7. Big Data to Knowledge (BD2K): The National Institutes of Health's (NIH) announced the BD2K program which aims to tackle the challenges of increasing volumes of scientific data.  The goal of this trans-NIH initiative is to develop new tools to analyze, organize, and standardize data so that it is easy for scientists to share and access. The program includes: a new data scientist leadership position, scientific data council for governance and oversight; new funding opportunities for creative minds to generate new tools; and plans to support workshops and training sessions to prepare our scientific workforce for this new era of high-volume biomedical data.
  8. Project Tycho: In late November the University of Pittsburgh Project Tycho announced it had unlocked 125 years of epidemiologic data using CDC datasets.  The project created a large data set that includes all weekly surveillance reports of nationally notifiable diseases for all U.S. cities and states published since 1888, and we have made these data publicly available (Level 1 and Level 2 data) The data set consists of 87,950,807 reported individual cases, each localized in space and time.
  9. Integrating Data Catalogs: The catalog of data available on HealthData.gov crossed the 1000 dataset milestone underscoring the Department’s goal of making the platform a true discovery zone for health and social services data.  Throughout 2013 HHS worked to expand the catalog of public data resources available on the platform. Health data catalogs from various states, beginning with New York with later additions from Maryland, Colorado, and Washington, expanded the catalog and laid the foundation for broader data federation in 2014.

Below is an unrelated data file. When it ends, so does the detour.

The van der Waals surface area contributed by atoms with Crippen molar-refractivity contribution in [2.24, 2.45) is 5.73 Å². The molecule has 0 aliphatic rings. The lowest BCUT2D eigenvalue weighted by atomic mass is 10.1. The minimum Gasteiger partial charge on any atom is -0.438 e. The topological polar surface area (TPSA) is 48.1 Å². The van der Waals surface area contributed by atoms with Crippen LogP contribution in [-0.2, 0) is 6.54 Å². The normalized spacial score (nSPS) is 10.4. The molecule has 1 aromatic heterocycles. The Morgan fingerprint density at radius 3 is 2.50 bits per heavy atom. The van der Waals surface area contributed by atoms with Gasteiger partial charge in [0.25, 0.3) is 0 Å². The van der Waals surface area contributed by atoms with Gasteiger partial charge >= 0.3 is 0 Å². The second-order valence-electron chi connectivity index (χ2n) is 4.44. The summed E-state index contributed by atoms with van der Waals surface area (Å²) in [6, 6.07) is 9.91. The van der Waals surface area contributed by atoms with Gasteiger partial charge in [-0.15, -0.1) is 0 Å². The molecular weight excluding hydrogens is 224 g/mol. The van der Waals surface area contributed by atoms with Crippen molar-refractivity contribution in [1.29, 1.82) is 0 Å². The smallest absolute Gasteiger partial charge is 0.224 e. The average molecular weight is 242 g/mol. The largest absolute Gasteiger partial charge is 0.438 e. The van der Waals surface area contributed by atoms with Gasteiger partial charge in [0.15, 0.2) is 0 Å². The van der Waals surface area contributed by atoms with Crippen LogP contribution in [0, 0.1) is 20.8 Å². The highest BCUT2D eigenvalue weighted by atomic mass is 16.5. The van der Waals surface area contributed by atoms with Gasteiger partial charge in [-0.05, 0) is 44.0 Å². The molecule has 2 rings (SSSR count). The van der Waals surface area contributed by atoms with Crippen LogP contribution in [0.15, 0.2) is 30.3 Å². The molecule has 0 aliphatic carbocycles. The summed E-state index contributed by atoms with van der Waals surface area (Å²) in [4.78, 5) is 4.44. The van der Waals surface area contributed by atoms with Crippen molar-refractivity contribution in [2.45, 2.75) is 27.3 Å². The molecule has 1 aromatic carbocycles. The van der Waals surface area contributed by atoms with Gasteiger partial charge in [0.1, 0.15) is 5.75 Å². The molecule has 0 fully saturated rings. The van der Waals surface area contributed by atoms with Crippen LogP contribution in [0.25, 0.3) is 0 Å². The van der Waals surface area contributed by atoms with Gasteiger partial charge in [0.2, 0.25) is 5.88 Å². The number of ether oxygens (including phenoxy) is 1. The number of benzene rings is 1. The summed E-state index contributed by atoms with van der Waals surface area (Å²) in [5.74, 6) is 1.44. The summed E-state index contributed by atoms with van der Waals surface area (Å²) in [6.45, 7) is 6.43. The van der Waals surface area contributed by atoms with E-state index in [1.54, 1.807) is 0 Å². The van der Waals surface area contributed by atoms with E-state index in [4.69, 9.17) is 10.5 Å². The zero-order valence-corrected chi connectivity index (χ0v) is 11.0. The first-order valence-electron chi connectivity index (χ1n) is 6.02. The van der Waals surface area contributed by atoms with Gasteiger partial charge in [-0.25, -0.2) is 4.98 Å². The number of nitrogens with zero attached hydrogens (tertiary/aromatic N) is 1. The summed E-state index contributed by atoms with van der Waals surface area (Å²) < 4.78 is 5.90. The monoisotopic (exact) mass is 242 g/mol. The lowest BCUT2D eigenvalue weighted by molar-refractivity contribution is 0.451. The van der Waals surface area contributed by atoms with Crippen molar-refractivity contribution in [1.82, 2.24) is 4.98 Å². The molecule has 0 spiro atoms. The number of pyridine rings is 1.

10. Engaging the Developer Community to Build Blue Button Enabled Apps

During the summer the Office of the National Coordinator (ONC) Consumer e-Health Program hosted two sold-out Developer Forums in New York and San Francisco to teach practical skills necessary to use Blue Button + standards Site exit disclaimer within patient applications and tools. To make Blue Button + standards Site exit disclaimer easier to use, ONC released thousands of synthetic sample data sets and new Dev training and testing tools.  ONC also had a vibrant year with challenges and codeathons including:

  • The Blue Button Co-Design Challenge Site exit disclaimer to expand our understanding of how patients want to use their clinical data and to increase the number of Blue Button + standards-enabled tools and applications.
  • The “Power to the Patient” Codeathon at Health 2.0’s annual conference, explored the future of Blue Button by making patient claims and Explanation of Benefitsdata easier to use and understand, and patient generated data useful in the clinical setting.

Looking ahead, 2014 promises to be another incredibly productive year for the development of applications and services powered by openly available health data.  The Department will continue to implement policies that further drive openness and transparency of the data it collects and curates.  We look forward to hearing more from you about the leading-edge ideas you have as contributors to this vibrant ecosystem of health innovation.